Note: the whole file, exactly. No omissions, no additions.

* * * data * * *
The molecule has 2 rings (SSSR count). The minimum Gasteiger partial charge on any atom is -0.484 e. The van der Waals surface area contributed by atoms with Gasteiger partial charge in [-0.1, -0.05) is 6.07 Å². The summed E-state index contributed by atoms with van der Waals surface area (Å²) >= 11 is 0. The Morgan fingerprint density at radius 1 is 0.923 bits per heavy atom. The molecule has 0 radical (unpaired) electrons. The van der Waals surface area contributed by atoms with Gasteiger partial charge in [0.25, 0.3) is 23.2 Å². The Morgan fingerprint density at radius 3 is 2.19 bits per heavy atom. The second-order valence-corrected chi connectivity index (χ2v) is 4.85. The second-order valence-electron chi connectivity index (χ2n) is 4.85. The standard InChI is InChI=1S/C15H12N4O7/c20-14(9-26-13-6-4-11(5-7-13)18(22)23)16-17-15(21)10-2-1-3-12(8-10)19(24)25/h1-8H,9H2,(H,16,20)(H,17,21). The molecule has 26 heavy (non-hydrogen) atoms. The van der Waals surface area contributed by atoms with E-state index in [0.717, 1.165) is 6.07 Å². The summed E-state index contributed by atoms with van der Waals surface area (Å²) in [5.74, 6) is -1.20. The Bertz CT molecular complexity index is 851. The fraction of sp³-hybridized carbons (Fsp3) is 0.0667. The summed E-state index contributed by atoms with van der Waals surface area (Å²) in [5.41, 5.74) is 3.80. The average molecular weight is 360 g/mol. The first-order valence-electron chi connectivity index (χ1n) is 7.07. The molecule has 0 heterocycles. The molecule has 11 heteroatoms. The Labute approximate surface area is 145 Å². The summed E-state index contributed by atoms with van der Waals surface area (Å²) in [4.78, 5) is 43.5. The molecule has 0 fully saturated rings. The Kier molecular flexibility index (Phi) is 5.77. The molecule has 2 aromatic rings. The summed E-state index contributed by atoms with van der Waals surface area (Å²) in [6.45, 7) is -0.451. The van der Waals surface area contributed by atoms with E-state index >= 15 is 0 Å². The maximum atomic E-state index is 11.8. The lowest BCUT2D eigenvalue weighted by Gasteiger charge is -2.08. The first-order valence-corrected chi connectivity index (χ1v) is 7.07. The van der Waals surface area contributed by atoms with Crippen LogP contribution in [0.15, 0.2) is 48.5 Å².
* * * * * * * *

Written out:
The molecule has 2 rings (SSSR count). The minimum Gasteiger partial charge on any atom is -0.484 e. The van der Waals surface area contributed by atoms with Gasteiger partial charge in [-0.1, -0.05) is 6.07 Å². The summed E-state index contributed by atoms with van der Waals surface area (Å²) >= 11 is 0. The Morgan fingerprint density at radius 1 is 0.923 bits per heavy atom. The molecule has 0 radical (unpaired) electrons. The van der Waals surface area contributed by atoms with Gasteiger partial charge in [0.25, 0.3) is 23.2 Å². The Morgan fingerprint density at radius 3 is 2.19 bits per heavy atom. The second-order valence-corrected chi connectivity index (χ2v) is 4.85. The second-order valence-electron chi connectivity index (χ2n) is 4.85. The standard InChI is InChI=1S/C15H12N4O7/c20-14(9-26-13-6-4-11(5-7-13)18(22)23)16-17-15(21)10-2-1-3-12(8-10)19(24)25/h1-8H,9H2,(H,16,20)(H,17,21). The molecule has 26 heavy (non-hydrogen) atoms. The van der Waals surface area contributed by atoms with E-state index in [0.717, 1.165) is 6.07 Å². The summed E-state index contributed by atoms with van der Waals surface area (Å²) in [5.74, 6) is -1.20. The Bertz CT molecular complexity index is 851. The fraction of sp³-hybridized carbons (Fsp3) is 0.0667. The summed E-state index contributed by atoms with van der Waals surface area (Å²) in [5.41, 5.74) is 3.80. The average molecular weight is 360 g/mol. The first-order valence-electron chi connectivity index (χ1n) is 7.07. The molecule has 0 heterocycles. The molecule has 11 heteroatoms. The Labute approximate surface area is 145 Å². The summed E-state index contributed by atoms with van der Waals surface area (Å²) in [4.78, 5) is 43.5. The molecule has 0 fully saturated rings. The Kier molecular flexibility index (Phi) is 5.77. The molecule has 2 aromatic rings. The summed E-state index contributed by atoms with van der Waals surface area (Å²) in [6.45, 7) is -0.451. The van der Waals surface area contributed by atoms with E-state index >= 15 is 0 Å². The maximum atomic E-state index is 11.8. The lowest BCUT2D eigenvalue weighted by Gasteiger charge is -2.08. The first-order valence-corrected chi connectivity index (χ1v) is 7.07. The van der Waals surface area contributed by atoms with Crippen LogP contribution in [0.15, 0.2) is 48.5 Å².